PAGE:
Areas that are known as funnels – or bottlenecks – are good and bad depending on what is around them. Deer tend to run through these funnels but they will be keenly alert when they do. If you intend to use one of these funnel areas in your hunting, you need to make sure that you are well hidden and invisible, but still able to shoot from any direction. About 20 yards from the funnel break is the perfect place to set your stand, giving you a great view of the trail that leads up the break wall. Try to clear the shooting lane a little bit, but not so much that you will reveal yourself.
You are also going to want to scout out how a deer moves along open spaces such as fenced in fields. Walk around the fields to see where the trails are the heaviest, or where the deer tend to jump the fences. If the fence is barbed wire, you may find deer hair stuck on them, indicating crossing points. The next thing you need to do is determine where the crossing points are and set up your blind near this travel corridor. Deer are leery of open areas, so if you are going to try and take down your prize in an open field, try to do it at dawn or dusk when they are more likely to cross.
Rubs and Scrapes – Whitetail Deer Hunting
The presence of bucks is very evident in the rubs and scrapes that you find in their territory. While some rubs are made in the early fall when the bucks are rubbing the velvet from their antlers, others are made right before the rutting season when they are claiming their territory. Rubs are usually made at random, although sometimes deer will rub the same tree before and during the rut. Some deer hunting tips will tell you that the smaller the tree that is rubbed, the bigger the buck and vice versa, but no one has yet to prove this theory.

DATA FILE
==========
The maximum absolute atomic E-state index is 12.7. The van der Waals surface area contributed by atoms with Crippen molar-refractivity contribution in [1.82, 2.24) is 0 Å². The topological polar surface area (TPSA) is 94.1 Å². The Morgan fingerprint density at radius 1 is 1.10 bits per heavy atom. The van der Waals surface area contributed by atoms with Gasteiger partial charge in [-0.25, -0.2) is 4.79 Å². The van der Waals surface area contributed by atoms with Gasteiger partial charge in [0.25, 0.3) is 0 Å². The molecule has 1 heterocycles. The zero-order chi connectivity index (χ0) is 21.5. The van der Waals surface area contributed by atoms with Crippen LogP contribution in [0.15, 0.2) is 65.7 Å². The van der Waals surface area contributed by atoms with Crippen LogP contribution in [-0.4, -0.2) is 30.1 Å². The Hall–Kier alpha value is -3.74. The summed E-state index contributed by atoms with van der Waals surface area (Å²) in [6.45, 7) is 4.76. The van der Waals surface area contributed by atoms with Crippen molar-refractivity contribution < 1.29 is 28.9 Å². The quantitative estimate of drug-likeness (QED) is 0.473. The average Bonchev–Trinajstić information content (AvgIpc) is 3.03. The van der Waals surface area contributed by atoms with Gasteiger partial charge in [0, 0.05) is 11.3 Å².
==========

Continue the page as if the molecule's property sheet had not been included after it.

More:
Forests that have a lot of hardwood trees that include pine and cedar, they will always use one of these types of trees to rub against. Rubs are very easy to spot in the woods and the numbers of rubs you find usually give a good indication of how many bucks there are that are located the woods. Make sure you use the current year’s rubs as landmarks when setting up your stand. Last year’s marks will not give you a good read of the bucks in the area.
Scrapes, on the other hand, are a much better indication of how much deer activity is in the area and where you should set up your deer stand. Deer will reuse the scrape year after year and they can be found not only by the marks on the tree, but also by the marks on the ground and the licking branch – the branch the deer scrapes above the tree. While many traveling bucks will make these marks, they always return to the same scrape. Knowing where these scrapes are during the entire year will help you find the best place to set up.
Clearing Your Shooting Lane
Once you have found the best spot to set up your deer stand or blind, you are going to want to clear out the shooting lanes around it. The best time to do this according to some hunting experts is during the winter and spring prior to the hunting season. It can also be done as late as two months prior to the seasons start. Make sure you bring a small pruning saw with you when you go to the site to clear out the debris that is in your way.
If you clear your shooting land in the winter, return to your spot in the late summer to fine tune the lane and prune all of the new growth on the branches. Leave yourself some cover, but not too much. You won’t have time later to cut shooting holes through the branches. Always minimize your scent by wearing rubber boots and gloves and if you have to, use a scent cover-up. You do not want the forest denizens to know you are there. More deer hunting tips: two weeks prior to the season opener, head to your blind or stand and clear out a few different paths to it.